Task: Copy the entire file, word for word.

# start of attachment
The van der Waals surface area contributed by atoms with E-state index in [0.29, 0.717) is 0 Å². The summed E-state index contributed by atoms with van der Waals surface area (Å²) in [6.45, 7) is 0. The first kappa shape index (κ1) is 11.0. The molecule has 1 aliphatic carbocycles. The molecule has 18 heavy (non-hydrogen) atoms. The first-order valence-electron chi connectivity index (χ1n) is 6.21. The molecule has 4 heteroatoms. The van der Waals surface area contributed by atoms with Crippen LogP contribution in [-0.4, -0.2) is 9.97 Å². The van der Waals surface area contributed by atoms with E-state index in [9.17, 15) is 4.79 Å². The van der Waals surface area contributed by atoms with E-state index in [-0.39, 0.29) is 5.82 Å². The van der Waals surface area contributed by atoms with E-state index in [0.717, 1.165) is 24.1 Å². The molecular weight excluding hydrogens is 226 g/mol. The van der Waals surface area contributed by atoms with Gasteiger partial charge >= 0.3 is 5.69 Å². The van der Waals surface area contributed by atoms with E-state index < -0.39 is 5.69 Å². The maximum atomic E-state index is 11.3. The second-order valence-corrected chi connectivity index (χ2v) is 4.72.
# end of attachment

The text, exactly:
The van der Waals surface area contributed by atoms with E-state index in [0.29, 0.717) is 0 Å². The summed E-state index contributed by atoms with van der Waals surface area (Å²) in [6.45, 7) is 0. The first kappa shape index (κ1) is 11.0. The molecule has 1 aliphatic carbocycles. The molecule has 18 heavy (non-hydrogen) atoms. The first-order valence-electron chi connectivity index (χ1n) is 6.21. The molecule has 4 heteroatoms. The van der Waals surface area contributed by atoms with Crippen LogP contribution in [-0.4, -0.2) is 9.97 Å². The van der Waals surface area contributed by atoms with E-state index in [9.17, 15) is 4.79 Å². The van der Waals surface area contributed by atoms with E-state index in [-0.39, 0.29) is 5.82 Å². The van der Waals surface area contributed by atoms with E-state index in [0.717, 1.165) is 24.1 Å². The molecular weight excluding hydrogens is 226 g/mol. The van der Waals surface area contributed by atoms with Gasteiger partial charge >= 0.3 is 5.69 Å². The van der Waals surface area contributed by atoms with E-state index < -0.39 is 5.69 Å². The maximum atomic E-state index is 11.3. The second-order valence-corrected chi connectivity index (χ2v) is 4.72.